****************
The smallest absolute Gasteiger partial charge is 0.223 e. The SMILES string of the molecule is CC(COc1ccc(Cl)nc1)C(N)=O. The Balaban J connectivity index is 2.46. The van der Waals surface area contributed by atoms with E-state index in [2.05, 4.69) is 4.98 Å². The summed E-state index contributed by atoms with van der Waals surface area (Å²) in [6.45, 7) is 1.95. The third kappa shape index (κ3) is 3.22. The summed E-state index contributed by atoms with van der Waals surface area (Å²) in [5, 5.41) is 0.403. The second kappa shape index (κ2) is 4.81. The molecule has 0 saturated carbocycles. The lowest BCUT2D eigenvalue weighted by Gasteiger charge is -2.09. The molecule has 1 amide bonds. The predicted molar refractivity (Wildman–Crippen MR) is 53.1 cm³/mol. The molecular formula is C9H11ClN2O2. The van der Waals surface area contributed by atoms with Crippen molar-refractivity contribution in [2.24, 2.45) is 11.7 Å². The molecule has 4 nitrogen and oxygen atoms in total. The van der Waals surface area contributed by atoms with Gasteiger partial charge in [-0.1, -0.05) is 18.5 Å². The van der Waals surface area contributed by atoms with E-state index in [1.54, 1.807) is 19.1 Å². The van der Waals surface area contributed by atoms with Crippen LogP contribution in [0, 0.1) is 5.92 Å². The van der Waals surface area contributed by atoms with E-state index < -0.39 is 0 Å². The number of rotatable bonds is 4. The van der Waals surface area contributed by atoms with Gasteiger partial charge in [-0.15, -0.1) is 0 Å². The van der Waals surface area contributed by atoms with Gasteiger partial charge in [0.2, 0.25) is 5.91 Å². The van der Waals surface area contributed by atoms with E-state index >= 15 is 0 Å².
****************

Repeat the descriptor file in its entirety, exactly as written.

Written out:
The smallest absolute Gasteiger partial charge is 0.223 e. The SMILES string of the molecule is CC(COc1ccc(Cl)nc1)C(N)=O. The Balaban J connectivity index is 2.46. The van der Waals surface area contributed by atoms with E-state index in [2.05, 4.69) is 4.98 Å². The summed E-state index contributed by atoms with van der Waals surface area (Å²) in [6.45, 7) is 1.95. The third kappa shape index (κ3) is 3.22. The summed E-state index contributed by atoms with van der Waals surface area (Å²) in [5, 5.41) is 0.403. The second kappa shape index (κ2) is 4.81. The molecule has 0 saturated carbocycles. The lowest BCUT2D eigenvalue weighted by Gasteiger charge is -2.09. The molecule has 1 amide bonds. The predicted molar refractivity (Wildman–Crippen MR) is 53.1 cm³/mol. The molecular formula is C9H11ClN2O2. The van der Waals surface area contributed by atoms with Crippen molar-refractivity contribution in [2.24, 2.45) is 11.7 Å². The molecule has 4 nitrogen and oxygen atoms in total. The van der Waals surface area contributed by atoms with Gasteiger partial charge in [-0.1, -0.05) is 18.5 Å². The van der Waals surface area contributed by atoms with E-state index in [1.54, 1.807) is 19.1 Å². The van der Waals surface area contributed by atoms with Crippen LogP contribution in [0, 0.1) is 5.92 Å². The van der Waals surface area contributed by atoms with E-state index < -0.39 is 0 Å². The number of rotatable bonds is 4. The van der Waals surface area contributed by atoms with Gasteiger partial charge in [-0.15, -0.1) is 0 Å². The van der Waals surface area contributed by atoms with Gasteiger partial charge in [0.2, 0.25) is 5.91 Å². The van der Waals surface area contributed by atoms with E-state index >= 15 is 0 Å².